Kari Rittenbach singles out O'Grady as a "notable without-type inclusion" and the article's online slideshow consists solely of O'Grady's past work.
by Kari Rittenbach 12/22/09
What’s Out There? A Whitney Biennial Preview
Since 1932, the Whitney Museum of American Art's biannual survey of contemporary art has been one of its most reliably exciting shows, due to its patronage of young talent and yearbook effect of collective memory. Sometimes sheltered under an umbrella curatorial, sometimes not, the biennial always seeks to identify important American art now—in other words, its proposition is as baldly general as a US institutional exhibition can get.
View Slideshow: Cutting Out the New York Times, other media, 1977; Mlle Bourgeoise Noire, performance, 1980-83, etc.
Next year's edition, simply called "2010," supposedly has no organizational theme—although it's a year that self-consciously marks the end of a rather trying decade, and is a re-arrangement of the numbers in the iconic year "2001." Published on December 11, the shortlist of 55 artists has been widely noted for its brevity (it is a significant reduction from 100 in 2006 and 81 in 2008), which is ascribed like everything to creaky market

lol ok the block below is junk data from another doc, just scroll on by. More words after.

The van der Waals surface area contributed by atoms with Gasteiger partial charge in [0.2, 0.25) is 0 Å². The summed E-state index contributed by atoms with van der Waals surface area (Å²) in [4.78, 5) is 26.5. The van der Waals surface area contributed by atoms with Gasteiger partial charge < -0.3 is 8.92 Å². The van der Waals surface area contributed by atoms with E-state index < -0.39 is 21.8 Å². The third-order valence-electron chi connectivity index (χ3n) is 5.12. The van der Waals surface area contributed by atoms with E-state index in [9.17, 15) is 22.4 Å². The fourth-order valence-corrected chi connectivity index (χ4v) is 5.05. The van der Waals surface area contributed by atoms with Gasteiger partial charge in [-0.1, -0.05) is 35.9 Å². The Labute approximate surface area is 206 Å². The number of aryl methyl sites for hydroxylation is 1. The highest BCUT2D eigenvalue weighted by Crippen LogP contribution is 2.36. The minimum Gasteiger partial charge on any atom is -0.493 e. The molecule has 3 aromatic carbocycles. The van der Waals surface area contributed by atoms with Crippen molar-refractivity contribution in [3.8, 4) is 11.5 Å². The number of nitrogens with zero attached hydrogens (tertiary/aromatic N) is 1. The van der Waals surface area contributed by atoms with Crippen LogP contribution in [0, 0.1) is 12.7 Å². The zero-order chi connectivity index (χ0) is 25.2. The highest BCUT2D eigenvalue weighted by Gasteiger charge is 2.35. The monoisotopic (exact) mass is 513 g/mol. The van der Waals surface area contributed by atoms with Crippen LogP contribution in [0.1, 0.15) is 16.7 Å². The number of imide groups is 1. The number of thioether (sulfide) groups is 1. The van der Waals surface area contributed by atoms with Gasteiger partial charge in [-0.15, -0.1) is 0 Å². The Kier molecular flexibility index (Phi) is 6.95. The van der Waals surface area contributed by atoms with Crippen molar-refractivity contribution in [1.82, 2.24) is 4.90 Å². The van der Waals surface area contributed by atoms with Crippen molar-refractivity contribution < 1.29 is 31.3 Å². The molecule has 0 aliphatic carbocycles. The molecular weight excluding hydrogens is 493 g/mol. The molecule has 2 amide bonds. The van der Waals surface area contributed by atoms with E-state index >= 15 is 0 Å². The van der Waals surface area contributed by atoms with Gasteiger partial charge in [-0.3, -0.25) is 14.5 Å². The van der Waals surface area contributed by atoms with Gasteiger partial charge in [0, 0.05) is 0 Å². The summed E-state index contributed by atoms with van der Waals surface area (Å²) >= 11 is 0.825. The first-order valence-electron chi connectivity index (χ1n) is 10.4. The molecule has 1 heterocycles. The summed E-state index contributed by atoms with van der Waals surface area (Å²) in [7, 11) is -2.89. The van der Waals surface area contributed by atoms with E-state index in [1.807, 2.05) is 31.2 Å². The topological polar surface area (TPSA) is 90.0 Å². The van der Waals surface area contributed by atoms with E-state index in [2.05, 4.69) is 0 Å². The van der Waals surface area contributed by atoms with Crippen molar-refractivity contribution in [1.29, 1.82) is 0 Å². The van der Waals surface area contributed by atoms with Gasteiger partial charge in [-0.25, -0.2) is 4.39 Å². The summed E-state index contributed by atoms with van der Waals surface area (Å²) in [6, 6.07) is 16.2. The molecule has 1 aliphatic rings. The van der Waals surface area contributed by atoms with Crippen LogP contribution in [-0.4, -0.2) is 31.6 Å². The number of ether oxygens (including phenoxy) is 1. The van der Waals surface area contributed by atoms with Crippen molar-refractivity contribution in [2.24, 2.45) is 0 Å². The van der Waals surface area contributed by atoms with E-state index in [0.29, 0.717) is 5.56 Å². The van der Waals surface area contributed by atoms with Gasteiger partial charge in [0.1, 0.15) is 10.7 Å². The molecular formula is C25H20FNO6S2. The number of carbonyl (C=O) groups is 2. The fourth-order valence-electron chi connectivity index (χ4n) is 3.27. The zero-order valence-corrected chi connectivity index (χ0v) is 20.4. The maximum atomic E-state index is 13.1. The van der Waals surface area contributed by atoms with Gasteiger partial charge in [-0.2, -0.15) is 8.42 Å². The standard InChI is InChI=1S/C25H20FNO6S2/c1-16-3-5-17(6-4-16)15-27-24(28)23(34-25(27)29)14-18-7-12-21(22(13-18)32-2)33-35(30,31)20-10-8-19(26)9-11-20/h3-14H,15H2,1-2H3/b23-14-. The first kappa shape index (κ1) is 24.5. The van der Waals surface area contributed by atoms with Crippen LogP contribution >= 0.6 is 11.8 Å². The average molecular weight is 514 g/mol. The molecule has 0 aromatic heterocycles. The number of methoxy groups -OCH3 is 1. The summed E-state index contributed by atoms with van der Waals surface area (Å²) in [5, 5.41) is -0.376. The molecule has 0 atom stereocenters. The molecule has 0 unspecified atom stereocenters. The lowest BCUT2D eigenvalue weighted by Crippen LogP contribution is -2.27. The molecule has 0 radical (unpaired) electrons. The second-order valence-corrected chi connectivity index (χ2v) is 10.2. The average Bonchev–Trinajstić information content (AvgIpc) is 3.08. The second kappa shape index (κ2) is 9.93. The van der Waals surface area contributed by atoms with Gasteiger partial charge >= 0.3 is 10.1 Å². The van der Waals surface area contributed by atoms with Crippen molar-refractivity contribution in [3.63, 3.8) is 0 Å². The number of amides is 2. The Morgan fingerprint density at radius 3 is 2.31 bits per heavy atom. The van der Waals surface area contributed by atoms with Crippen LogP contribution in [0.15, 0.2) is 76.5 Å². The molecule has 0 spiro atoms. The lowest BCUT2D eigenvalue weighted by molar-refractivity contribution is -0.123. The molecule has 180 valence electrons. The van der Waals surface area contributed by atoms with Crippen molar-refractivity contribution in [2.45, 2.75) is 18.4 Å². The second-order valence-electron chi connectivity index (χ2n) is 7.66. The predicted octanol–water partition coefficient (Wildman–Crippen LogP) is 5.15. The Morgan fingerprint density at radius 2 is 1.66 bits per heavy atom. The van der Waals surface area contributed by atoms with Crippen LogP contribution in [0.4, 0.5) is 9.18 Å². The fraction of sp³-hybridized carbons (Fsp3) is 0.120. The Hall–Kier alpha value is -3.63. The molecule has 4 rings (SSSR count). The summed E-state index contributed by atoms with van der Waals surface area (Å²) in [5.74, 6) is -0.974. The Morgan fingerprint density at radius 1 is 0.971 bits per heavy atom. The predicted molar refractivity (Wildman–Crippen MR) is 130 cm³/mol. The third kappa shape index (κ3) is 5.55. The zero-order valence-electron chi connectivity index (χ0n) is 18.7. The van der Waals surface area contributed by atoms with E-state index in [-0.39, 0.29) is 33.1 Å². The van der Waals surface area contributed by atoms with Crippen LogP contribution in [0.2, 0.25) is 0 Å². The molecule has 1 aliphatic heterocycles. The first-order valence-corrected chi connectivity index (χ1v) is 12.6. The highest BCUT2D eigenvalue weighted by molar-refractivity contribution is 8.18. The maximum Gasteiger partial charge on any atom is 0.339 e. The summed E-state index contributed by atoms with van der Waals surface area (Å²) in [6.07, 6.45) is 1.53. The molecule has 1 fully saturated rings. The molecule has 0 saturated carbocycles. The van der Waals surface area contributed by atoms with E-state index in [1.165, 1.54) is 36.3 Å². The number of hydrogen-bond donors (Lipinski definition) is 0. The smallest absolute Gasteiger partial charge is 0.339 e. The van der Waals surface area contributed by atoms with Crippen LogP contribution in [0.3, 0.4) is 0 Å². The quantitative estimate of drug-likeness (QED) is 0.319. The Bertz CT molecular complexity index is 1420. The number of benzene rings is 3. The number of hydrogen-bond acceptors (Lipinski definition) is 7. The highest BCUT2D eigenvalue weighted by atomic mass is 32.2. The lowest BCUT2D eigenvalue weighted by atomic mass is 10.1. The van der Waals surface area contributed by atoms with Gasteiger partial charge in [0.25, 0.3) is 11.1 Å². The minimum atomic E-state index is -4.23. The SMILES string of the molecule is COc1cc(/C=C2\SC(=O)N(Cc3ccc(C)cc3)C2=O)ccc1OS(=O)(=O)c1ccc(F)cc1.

But if maximalism and globalization are passé exhibition topics, as curators Francesco Bonami and Gary Carrion-Murayari have insisted, then the premise of "2010" may also be a chilly response to the New Museum's "Younger than Jesus" triennial earlier this year, which borrowed more than a few Whitney biennial alums (Ryan Trecartin, Matt Keegan) and its make-or break-spotlight on young people. Participating artists work in all media, range in age from 23 to 75, and some have taken part in biennials before. While a few site-specific projects are planned (Jeffrey Inaba, Martin Kersels) each individual will have only one work (or series) in the show, in what could amount to yearbook like rationing. The Park Avenue Armory, which two years ago hosted a generally well-liked annex to the Biennial, will see no spillover next year. The Biennial's, restrained selection of artists, less than hooky theme, and generally straightforward organization seem further suggestion that "2010" is an exhibition less about propelling its place in history than preserving it. . . .
© 2009 Lorraine O'Grady | All rights reserved.